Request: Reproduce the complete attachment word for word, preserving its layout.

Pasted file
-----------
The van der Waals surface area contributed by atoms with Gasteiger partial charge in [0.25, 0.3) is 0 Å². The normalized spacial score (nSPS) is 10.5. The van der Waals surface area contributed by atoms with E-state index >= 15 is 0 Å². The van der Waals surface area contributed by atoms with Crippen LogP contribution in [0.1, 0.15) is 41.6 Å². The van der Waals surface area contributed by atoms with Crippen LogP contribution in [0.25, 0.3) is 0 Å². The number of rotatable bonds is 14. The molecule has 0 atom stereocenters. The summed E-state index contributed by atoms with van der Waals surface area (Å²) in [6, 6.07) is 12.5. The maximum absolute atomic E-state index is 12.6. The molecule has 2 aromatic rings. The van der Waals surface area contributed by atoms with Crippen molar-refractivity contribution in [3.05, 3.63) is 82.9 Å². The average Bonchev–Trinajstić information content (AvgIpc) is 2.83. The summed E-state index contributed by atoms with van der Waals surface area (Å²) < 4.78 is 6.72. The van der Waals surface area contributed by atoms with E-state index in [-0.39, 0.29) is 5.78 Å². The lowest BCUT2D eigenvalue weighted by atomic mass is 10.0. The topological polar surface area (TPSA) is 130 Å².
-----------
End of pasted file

The van der Waals surface area contributed by atoms with Gasteiger partial charge in [0.25, 0.3) is 0 Å². The normalized spacial score (nSPS) is 10.5. The van der Waals surface area contributed by atoms with E-state index >= 15 is 0 Å². The van der Waals surface area contributed by atoms with Crippen LogP contribution in [0.1, 0.15) is 41.6 Å². The van der Waals surface area contributed by atoms with Crippen LogP contribution in [0.25, 0.3) is 0 Å². The number of rotatable bonds is 14. The molecule has 0 atom stereocenters. The summed E-state index contributed by atoms with van der Waals surface area (Å²) in [6, 6.07) is 12.5. The maximum absolute atomic E-state index is 12.6. The molecule has 2 aromatic rings. The van der Waals surface area contributed by atoms with Crippen molar-refractivity contribution in [3.05, 3.63) is 82.9 Å². The average Bonchev–Trinajstić information content (AvgIpc) is 2.83. The summed E-state index contributed by atoms with van der Waals surface area (Å²) < 4.78 is 6.72. The van der Waals surface area contributed by atoms with E-state index in [-0.39, 0.29) is 5.78 Å². The lowest BCUT2D eigenvalue weighted by atomic mass is 10.0. The topological polar surface area (TPSA) is 130 Å².